Restaino Wins, Taxpayers Lose Round #1 of Restaino’s Impossible Dream

In a significant legal development for the taxpayers of Niagara Falls, the Appellate Division ruled Mayor Robert Restaino can move forward in his effort to force the sale of 10 acres of land from Niagara Falls Redevelopment LLC.

The court’s approval means Restaino can proceed to round 2, which is to litigate the price of the land valued between $10 -$20 million for his planned Centennial Park, a proposed 7000-seat arena and parking ramp with a small park.


Mayor Robert Restaino has a fixation on taking 10 acres of land no matter what the cost.

The city does not have the funds to build the arena, but a confident Restaino says he is certain he can find taxpayer funding for it, if he can find the money to buy the property first.

Restaino has found sufficient funds in the budget to pay for the premier legal services of Hodgson Russ, who are handling the extensive litigation needed to take the property.

At a cost in legal fees Restaino declines to tell taxpayers and the council at this time, he appears to have won the first round of what will be lengthy, ongoing and taxpayer-funded eminent domain litigation.

After learning the court’s decision, NFR said it planned to appeal, citing Mayor Restaino’s uncertain reasons for taking its private property.

NFR argues the proposed Centennial Park scheme lacks a clearly identifiable and defensible “public use.”

This statement is hard to analyze. To date the public cannot determine if there is a public use, since Mayor Restaino has not done a feasibility study to assess the economic viability of the plan.

Critics say this raises concerns about the necessity and legitimacy of the forced sale land acquisition.

NFR is fighting the taking because it has other plans for its land. In partnership with Urbacon, NFR plans a state-of-the-art data center on the 10 acres the mayor is litigating to take through eminent domain.

According to Urbacon, the mayor’s ongoing eminent domain battle threatens to derail Urbacon’s project and the economic opportunities it would bring to the area.

The dispute has far-reaching implications for taxpayers. The legal proceedings are expected to continue for years, incurring substantial additional legal fees for the city.

NFR emphasizes that regardless of the final outcome on constitutional questions, the valuation litigation alone will be a lengthy process.

As the legal battle unfolds, the fate of the Centennial Park development and Urbacon’s data center hang in the balance.

Niagara Falls Redevelopment issued the following statement in response to the court’s ruling: 

It is important to remember that this is only the first round in this dispute.

Because both the U. S. and New York State constitutions prohibit the taking of private property absent a legitimate public use, NFR fully intends to appeal the Fourth Department’s decision to the New York Court of Appeals, and perhaps beyond. To say that NFR respectfully disagrees with the Fourth Department’s determination regarding Mayor Restaino’s Centennial Park scheme doesn’t begin to tell the story.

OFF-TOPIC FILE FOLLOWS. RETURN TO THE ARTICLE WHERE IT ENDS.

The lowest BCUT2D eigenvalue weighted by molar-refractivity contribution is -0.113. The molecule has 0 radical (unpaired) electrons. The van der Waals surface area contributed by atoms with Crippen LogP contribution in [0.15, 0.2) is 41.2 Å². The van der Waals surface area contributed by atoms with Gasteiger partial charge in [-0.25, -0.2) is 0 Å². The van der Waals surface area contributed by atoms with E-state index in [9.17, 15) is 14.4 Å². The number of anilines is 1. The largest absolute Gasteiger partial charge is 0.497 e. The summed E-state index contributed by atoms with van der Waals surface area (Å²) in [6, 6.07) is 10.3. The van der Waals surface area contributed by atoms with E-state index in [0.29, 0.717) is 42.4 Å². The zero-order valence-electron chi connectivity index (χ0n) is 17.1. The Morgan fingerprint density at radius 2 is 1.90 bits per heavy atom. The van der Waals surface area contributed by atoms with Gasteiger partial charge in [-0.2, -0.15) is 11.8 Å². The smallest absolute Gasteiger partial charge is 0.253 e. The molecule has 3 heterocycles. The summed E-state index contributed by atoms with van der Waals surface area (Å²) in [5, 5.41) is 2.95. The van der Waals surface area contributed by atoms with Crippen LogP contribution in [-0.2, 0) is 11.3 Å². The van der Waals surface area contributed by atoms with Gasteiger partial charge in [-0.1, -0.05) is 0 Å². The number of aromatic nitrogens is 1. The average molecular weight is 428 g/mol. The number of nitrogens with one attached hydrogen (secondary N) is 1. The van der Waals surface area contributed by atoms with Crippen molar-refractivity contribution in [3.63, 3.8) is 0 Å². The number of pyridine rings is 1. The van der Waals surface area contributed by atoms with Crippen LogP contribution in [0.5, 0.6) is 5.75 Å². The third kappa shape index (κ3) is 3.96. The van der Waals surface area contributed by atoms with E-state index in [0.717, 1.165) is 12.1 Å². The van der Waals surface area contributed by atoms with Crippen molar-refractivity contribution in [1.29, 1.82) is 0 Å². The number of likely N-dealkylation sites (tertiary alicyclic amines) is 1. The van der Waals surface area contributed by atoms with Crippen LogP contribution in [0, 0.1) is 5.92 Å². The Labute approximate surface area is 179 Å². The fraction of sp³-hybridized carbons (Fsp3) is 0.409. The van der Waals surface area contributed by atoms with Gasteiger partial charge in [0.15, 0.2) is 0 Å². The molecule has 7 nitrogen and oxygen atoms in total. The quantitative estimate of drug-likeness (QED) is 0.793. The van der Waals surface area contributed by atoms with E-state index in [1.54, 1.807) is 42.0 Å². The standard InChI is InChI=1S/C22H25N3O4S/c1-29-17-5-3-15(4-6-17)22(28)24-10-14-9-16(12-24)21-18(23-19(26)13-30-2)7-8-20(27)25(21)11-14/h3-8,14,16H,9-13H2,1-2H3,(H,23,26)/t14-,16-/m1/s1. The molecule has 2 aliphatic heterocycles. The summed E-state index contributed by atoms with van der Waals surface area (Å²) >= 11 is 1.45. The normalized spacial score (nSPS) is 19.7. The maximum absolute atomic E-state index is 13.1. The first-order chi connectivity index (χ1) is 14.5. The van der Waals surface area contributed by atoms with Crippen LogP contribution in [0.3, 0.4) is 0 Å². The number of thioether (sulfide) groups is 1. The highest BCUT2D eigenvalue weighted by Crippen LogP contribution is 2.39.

Moreover, it should be understood that, regardless of the final outcome on these vital constitutional questions, the valuation litigation that comes next will take years and likely cost millions in additional legal fees—and that doesn’t include the price of the land itself, which even conservative estimates peg at north of $10 million.
Mayor Restaino’s reasons for taking this private property are so speculative and shifting that we believe it constitutes an unlawful and arbitrary taking, one without any clearly identified, let alone defensible, “public use.” Indeed, the Mayor himself has said that even if his unfunded Centennial Park plan never happens, the City of Niagara Falls will just keep the land anyway and find some other use for it.

It is also important to note that, to this day, there has never been a feasibility study conducted to see if the Mayor’s scheme is any way economically viable. That study, if the Mayor ever gets around to conducting it as required by the City’s Comprehensive Plan, may well show that the Centennial Park does not belong on NFR’s property, or that it should not be built at all. Of course, no one knows what it will say, because—despite receiving approval from the City Council—no study has been performed.

Finally, we must all understand that it has now been two-and-one-half years since Urbacon first approached the City of Niagara Falls to bring a state-of-the-art data center to the city—eight months before Mayor Restaino turned his back on the project and launched his own Centennial Park proposal. Urbacon has determined that the only parcel that will work for the first phase of its data center campus is the NFR property the Mayor wants for his park and events center.
It is extremely unfortunate that, if the Mayor doesn’t stop this unnecessary and wasteful eminent domain fight, Urbacon may be forced to give up on its plans to bring high-tech jobs and economic opportunity to area residents—and Niagara Falls will have squandered yet another opportunity to secure a brighter future.”
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